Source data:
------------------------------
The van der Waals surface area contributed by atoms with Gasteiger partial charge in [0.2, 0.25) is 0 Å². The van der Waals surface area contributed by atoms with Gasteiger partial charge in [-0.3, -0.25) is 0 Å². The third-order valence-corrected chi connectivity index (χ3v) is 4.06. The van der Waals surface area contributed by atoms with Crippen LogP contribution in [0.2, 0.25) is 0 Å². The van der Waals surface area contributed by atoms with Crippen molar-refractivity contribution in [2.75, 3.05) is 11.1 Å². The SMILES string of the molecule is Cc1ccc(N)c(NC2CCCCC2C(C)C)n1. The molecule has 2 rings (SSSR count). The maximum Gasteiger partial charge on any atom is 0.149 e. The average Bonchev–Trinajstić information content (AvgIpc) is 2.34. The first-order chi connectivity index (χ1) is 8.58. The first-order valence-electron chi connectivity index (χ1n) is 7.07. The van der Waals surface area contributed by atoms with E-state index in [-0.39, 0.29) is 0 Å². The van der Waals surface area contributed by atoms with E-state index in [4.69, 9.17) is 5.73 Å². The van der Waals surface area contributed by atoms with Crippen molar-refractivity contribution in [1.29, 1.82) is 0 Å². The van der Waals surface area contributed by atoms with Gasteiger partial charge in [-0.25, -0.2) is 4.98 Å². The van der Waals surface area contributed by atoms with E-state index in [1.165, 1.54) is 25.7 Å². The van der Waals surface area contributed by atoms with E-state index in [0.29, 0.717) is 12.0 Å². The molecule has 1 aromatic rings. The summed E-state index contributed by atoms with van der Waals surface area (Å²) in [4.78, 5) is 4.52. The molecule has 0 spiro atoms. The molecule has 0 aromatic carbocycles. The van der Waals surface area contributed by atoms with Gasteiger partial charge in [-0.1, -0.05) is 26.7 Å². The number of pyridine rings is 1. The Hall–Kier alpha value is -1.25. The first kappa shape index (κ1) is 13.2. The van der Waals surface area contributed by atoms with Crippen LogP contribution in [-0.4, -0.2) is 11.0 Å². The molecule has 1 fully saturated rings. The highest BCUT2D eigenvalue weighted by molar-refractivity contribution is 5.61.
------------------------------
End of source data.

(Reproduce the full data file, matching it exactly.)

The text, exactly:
The van der Waals surface area contributed by atoms with Gasteiger partial charge in [0.2, 0.25) is 0 Å². The van der Waals surface area contributed by atoms with Gasteiger partial charge in [-0.3, -0.25) is 0 Å². The third-order valence-corrected chi connectivity index (χ3v) is 4.06. The van der Waals surface area contributed by atoms with Crippen LogP contribution in [0.2, 0.25) is 0 Å². The van der Waals surface area contributed by atoms with Crippen molar-refractivity contribution in [2.75, 3.05) is 11.1 Å². The SMILES string of the molecule is Cc1ccc(N)c(NC2CCCCC2C(C)C)n1. The molecule has 2 rings (SSSR count). The maximum Gasteiger partial charge on any atom is 0.149 e. The average Bonchev–Trinajstić information content (AvgIpc) is 2.34. The first-order chi connectivity index (χ1) is 8.58. The first-order valence-electron chi connectivity index (χ1n) is 7.07. The van der Waals surface area contributed by atoms with E-state index in [-0.39, 0.29) is 0 Å². The van der Waals surface area contributed by atoms with E-state index in [4.69, 9.17) is 5.73 Å². The van der Waals surface area contributed by atoms with Crippen molar-refractivity contribution in [1.29, 1.82) is 0 Å². The van der Waals surface area contributed by atoms with Gasteiger partial charge in [-0.25, -0.2) is 4.98 Å². The van der Waals surface area contributed by atoms with E-state index in [1.165, 1.54) is 25.7 Å². The van der Waals surface area contributed by atoms with E-state index in [0.29, 0.717) is 12.0 Å². The molecule has 1 aromatic rings. The summed E-state index contributed by atoms with van der Waals surface area (Å²) in [4.78, 5) is 4.52. The molecule has 0 spiro atoms. The molecule has 0 aromatic carbocycles. The van der Waals surface area contributed by atoms with Gasteiger partial charge in [-0.1, -0.05) is 26.7 Å². The number of pyridine rings is 1. The Hall–Kier alpha value is -1.25. The first kappa shape index (κ1) is 13.2. The van der Waals surface area contributed by atoms with Crippen LogP contribution in [-0.4, -0.2) is 11.0 Å². The molecule has 1 fully saturated rings. The highest BCUT2D eigenvalue weighted by molar-refractivity contribution is 5.61.